“Breaking Update: Maricopa County deleted a directory full of election databases from the 2020 election cycle days before the election equipment was delivered to the audit,” the audit’s official Twitter announced last Wednesday. “This is spoliation of evidence!”
Actually, auditors conceded in a meeting with state officials Tuesday night, the directory had not been deleted. The auditors had just copied the files incorrectly. Nevertheless!
Maricopa County’s ongoing election audit is a disaster, even by the low, low standards of “Stop the Steal” mythology. Led by an out-of-state tech company with a conspiracy-minded CEO, the audit has been plagued from its conception by questions about auditors’ expertise and impartiality as they seek evidence that former President Donald Trump actually won the county in 2020. (He did not.)
But as new audit blunders come to light, the recount is widening an already gaping rift between Republican officials in the state, with some of them saying the audit is dangerous nonsense and others calling for the arrests of their anti-audit peers.
Maricopa County’s audit emerged from a conspiratorial crowd that cried foul when Joe Biden won Arizona in November. Seeking to challenge Biden’s victory, Trump supporters championed a series of quickly debunked theories, falsely claiming that Trump supporters’ votes had been invalidated with Sharpie markers, or that Maricopa County Republicans had placed ballots in a chicken barn and burned the barn to the ground. Many of those claims have originated in fringe chat groups, including those associated with the QAnon conspiracy theory. Still, state-level Republicans gave the claims a veneer of credibility when they ordered an independent audit earlier this year, in a move applauded by “Stop the Steal” diehards seeking to hold their own audits in other states.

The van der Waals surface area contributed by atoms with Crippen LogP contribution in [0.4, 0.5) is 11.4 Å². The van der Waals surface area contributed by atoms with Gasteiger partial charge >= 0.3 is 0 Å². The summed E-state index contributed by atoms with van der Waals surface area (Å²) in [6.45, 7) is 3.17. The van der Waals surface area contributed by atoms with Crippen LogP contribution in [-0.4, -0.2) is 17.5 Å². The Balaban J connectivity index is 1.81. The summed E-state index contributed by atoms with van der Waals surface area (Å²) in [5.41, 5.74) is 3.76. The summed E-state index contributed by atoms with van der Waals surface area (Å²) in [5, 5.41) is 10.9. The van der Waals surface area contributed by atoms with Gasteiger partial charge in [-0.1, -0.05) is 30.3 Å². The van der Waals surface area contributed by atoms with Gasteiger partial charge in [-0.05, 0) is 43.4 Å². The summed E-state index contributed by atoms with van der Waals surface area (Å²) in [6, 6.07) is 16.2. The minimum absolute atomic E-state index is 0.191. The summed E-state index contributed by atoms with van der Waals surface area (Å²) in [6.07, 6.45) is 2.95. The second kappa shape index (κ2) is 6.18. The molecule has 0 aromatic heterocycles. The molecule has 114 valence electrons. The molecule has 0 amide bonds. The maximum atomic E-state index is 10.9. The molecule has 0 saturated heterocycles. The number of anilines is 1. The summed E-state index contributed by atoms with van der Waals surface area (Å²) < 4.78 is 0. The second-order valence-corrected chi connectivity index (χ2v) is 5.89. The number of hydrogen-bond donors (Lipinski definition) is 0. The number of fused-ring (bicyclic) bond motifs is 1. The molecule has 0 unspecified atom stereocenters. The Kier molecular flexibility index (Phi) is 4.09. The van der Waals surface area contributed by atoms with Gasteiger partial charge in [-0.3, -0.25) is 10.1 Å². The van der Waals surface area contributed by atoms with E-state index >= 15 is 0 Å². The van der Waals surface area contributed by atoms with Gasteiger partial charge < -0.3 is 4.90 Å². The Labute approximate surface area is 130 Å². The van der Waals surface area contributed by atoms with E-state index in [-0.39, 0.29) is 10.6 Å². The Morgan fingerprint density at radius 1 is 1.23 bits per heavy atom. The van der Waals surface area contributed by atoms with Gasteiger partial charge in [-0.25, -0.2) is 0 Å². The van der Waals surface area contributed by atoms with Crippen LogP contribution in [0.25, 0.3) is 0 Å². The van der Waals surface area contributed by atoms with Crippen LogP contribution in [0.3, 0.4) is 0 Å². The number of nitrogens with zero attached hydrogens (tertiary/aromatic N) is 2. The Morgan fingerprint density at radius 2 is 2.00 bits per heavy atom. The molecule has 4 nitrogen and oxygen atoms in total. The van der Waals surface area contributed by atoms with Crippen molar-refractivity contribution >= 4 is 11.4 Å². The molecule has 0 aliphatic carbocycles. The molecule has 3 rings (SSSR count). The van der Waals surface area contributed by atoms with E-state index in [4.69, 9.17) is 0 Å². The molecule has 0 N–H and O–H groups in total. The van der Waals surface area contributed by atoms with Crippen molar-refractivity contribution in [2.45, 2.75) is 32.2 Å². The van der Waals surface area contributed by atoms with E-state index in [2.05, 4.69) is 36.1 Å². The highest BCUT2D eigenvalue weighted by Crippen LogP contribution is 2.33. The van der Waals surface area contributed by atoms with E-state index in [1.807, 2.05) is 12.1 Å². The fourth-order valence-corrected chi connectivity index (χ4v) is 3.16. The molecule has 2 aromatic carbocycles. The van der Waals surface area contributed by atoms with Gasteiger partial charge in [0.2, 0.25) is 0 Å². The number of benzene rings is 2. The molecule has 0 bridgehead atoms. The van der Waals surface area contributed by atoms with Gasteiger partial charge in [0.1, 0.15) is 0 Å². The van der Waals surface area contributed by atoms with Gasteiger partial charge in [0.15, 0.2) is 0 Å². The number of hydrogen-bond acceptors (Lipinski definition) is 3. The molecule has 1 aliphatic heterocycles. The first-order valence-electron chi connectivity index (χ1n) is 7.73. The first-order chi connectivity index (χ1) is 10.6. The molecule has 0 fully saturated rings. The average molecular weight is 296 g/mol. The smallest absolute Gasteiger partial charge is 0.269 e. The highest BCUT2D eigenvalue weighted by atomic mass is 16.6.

The allegation that Maricopa County deleted voter data was the latest in a series of dubious claims to emerge from the byzantine process. But for some local Republicans, that allegation was a final blow to a fraying relationship with other members of their party.
Especially after Trump promoted the claim.
“The entire Database of Maricopa County in Arizona has been DELETED! This is illegal and the Arizona State Senate, who is leading the Forensic Audit, is up in arms,” Trump wrote in a long statement posted to his website last week. He also claimed that “many Radical Left Democrats and weak Republicans are very worried about the fact that this has been exposed” and that “the story is only getting bigger and at some point it will be impossible for the weak and/or corrupt media not to cover.”
Maricopa County Recorder Stephen Richer—a Republican, and one of several who’s battled with far-right foes in the state in recent days—shared Trump’s statement with disbelief earlier this week.
“Wow. This is unhinged. I’m literally looking at our voter registration database on my other screen. Right now,” Richer tweeted. “We can’t indulge these insane lies any longer. As a party. As a state. As a country. This is as readily falsifiable as 2+2=5. If we don’t call this out…”
By now, Maricopa County’s GOP-majority leadership has grown accustomed to attacks from state and national-level Republicans after their hotly contested county voted for Biden last November. Those county officials oversaw multiple audits that confirmed Biden’s victory, despite persistent conspiracy theories that claimed Trump had won the area.
But those audits didn’t satisfy Trump fans around the country, who demanded another search for election oddities. This spring, Arizona’s Republican-majority state Senate mandated the current audit, this time overseen by the Florida-based company Cyber Ninjas, which has no elections experience and is helmed by a CEO who promoted voter fraud conspiracy theories on Twitter.
Auditors reported conducting bizarre tests, like checking ballots for bamboo fibers, on the basis of a conspiracy theory that claimed fake ballots had been shipped from Asia. In an essay for The Washington Post, an experienced elections expert who observed part of the audit reported procedures that changed “almost daily” and that their methods of counting votes “allowed for a shocking amount of error.”